But how? But while I can be a powerful tool for increasing like we mentioned before, increasing efficiency, it cannot replace human translators. So because there are still many aspects of translation that requires human judgment and human expertise, such as the ability to. Do you understand those cultural nuances, those cultural contexts for and to convey the tone and a style of the source text and to adapt the content where necessary to the target audience.
So yes, chat GDP is empty and other language models will have an impact. And are already having an impact on the translation industry. But they are still far from perfect that we all know that. And there are many limitations too to what they can do.
For example, regarding translation, these language models may struggle with certain language barriers, for example, which are not that common because the content there is available is not that so significant. And they can also struggle with more complex contents, more technical content. And we cannot forget the ethical considerations that we need to take into account when using AI tools for translation, for writing, for everything. And particular issues around, for example, the data privacy and even accuracy.
So I believe that the future of translation will involve a combination of artificial intelligence and human expertise. But they will be working to this work be. So we'll be working together to produce the best possible translations for that for clients and Earth and you and users. In fact, I like to think that the rise of artificial intelligence and machine translation may actually increase the demand for human translators because there will be a need for high quality and culturally sensitive translation.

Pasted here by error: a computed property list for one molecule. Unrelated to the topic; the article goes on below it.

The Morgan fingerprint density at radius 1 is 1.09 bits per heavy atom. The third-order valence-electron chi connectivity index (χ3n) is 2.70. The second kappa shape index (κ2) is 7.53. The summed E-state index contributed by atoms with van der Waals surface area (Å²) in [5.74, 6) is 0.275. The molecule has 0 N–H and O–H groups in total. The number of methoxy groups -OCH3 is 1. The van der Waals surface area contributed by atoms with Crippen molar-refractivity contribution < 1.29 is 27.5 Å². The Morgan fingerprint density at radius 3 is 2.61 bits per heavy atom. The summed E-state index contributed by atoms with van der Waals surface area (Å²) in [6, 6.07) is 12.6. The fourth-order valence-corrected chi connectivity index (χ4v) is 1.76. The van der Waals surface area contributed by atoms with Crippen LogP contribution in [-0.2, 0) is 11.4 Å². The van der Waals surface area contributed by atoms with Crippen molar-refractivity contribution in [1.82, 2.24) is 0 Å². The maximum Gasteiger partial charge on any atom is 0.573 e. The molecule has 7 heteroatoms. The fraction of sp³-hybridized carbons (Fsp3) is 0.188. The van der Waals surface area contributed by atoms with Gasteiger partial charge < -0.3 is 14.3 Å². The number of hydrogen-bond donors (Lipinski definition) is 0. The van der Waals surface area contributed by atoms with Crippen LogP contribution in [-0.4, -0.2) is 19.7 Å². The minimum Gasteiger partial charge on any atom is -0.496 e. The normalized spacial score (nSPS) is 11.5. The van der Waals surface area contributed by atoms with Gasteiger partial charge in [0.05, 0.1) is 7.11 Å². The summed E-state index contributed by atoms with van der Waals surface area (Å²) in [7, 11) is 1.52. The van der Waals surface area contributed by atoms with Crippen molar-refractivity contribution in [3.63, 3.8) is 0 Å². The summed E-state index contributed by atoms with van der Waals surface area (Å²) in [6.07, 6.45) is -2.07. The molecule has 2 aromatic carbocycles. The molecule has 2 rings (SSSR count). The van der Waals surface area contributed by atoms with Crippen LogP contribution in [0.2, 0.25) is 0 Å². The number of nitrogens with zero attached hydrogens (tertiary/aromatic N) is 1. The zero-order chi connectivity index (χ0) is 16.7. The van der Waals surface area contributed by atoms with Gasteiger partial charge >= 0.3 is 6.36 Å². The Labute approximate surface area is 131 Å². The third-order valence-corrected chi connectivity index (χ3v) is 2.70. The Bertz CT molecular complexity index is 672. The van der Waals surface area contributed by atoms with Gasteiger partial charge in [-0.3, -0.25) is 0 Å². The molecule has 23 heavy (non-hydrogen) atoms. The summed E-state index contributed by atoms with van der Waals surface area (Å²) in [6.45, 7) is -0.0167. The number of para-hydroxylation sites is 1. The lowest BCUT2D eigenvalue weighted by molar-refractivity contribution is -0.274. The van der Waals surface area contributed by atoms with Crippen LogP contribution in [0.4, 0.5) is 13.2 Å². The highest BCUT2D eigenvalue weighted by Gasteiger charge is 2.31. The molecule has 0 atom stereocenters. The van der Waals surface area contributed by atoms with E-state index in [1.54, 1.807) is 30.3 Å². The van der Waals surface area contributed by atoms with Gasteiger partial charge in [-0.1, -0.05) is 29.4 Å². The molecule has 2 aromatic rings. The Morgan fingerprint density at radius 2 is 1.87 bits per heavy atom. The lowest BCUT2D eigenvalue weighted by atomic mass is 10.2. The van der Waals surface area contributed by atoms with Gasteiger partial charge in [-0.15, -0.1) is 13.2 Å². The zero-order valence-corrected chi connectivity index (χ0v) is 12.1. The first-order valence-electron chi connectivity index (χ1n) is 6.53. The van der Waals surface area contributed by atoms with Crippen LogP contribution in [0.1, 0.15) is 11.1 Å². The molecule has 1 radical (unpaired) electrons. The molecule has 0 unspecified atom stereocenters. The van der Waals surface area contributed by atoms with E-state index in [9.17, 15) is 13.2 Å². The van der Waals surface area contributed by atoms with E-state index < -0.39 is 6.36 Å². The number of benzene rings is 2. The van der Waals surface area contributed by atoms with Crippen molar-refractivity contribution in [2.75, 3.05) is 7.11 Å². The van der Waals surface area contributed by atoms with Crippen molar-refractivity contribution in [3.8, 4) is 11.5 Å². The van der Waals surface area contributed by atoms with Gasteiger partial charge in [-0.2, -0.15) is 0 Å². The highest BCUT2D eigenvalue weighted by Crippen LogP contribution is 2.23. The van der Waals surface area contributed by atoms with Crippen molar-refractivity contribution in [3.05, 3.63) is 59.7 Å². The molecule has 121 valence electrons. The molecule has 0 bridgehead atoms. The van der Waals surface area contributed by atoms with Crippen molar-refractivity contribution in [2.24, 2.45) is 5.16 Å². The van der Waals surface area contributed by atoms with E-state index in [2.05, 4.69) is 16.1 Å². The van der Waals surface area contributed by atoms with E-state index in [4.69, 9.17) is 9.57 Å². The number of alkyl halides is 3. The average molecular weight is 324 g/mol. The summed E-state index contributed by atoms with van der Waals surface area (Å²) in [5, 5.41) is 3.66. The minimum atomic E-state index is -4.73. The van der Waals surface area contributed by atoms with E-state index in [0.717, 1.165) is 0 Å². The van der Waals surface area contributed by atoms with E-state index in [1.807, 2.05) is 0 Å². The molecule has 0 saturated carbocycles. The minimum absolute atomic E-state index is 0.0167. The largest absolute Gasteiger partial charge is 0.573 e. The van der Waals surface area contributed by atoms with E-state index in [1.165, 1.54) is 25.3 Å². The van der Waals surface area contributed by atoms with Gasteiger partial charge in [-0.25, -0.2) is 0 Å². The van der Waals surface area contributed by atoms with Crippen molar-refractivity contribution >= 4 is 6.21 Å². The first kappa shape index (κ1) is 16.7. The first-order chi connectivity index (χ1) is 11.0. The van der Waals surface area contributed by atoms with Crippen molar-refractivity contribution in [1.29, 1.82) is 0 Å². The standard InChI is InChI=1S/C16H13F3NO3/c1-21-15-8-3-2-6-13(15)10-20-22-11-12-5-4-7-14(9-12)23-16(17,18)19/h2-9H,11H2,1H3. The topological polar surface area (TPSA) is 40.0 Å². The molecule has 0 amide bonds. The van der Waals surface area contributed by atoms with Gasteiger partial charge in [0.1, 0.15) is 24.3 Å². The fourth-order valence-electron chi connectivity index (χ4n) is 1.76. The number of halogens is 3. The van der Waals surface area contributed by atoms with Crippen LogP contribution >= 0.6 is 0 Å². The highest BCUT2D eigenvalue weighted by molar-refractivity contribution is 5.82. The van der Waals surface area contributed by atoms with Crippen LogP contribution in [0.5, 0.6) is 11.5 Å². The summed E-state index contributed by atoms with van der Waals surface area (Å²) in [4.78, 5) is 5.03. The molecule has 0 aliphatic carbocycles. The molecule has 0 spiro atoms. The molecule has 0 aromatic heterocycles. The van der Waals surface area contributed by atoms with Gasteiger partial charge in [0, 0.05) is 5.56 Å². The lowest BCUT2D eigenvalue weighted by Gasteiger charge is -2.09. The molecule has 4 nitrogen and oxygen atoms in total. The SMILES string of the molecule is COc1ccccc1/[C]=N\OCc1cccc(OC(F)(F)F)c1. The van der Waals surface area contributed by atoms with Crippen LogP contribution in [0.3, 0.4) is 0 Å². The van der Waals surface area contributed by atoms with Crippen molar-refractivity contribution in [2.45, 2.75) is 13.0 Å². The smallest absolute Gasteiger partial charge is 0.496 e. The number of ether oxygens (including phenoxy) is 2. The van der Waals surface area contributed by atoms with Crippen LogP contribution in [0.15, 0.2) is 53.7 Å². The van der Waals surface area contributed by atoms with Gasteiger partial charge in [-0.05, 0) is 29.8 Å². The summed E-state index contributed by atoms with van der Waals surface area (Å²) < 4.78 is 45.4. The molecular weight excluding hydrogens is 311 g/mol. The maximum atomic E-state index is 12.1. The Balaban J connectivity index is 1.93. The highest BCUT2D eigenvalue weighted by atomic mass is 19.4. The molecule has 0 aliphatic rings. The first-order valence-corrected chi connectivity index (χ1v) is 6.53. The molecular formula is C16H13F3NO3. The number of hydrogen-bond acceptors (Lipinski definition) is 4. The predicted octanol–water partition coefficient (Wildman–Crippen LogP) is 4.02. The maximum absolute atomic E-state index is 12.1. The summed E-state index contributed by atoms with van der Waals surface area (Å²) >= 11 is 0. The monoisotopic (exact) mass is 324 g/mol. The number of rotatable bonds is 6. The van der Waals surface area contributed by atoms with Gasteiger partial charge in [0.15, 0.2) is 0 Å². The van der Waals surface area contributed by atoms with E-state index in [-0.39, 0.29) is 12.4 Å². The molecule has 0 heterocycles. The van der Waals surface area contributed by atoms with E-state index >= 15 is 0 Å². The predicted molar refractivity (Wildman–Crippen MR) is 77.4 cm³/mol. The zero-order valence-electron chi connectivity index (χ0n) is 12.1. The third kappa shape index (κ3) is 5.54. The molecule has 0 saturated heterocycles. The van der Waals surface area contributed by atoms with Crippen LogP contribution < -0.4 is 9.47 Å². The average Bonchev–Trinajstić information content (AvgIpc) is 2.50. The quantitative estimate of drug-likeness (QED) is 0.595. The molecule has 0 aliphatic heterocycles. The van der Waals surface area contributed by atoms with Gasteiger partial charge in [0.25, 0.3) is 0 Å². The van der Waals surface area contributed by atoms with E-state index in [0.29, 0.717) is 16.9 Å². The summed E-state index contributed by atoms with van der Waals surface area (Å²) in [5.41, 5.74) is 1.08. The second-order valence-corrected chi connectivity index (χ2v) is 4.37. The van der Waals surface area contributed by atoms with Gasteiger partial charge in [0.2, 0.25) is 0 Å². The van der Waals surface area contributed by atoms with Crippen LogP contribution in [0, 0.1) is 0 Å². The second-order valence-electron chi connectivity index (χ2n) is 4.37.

So there will be a greater need for specialized freelance editors and specialized proofreader who can work alongside these tools to make sure that the translations that are produced are accurate, culturally sensitive and appropriate for the target audience. And what I think is that this it will require a shift in the industry towards more specialized and niche translation services with a greater focus on things like quality and customization, for example, rather than just the current focus on speed and efficiency. So that's my take on the evolution of artificial intelligence. It's great to hear that you're so optimistic.
I guess we'll have to wait and see what happens. Thank you so much, Nancy. Fire for joining me today. Thank you for having me.
Thank you. It was a pleasure. OK I'm just going to.
Speaking Patients’ Language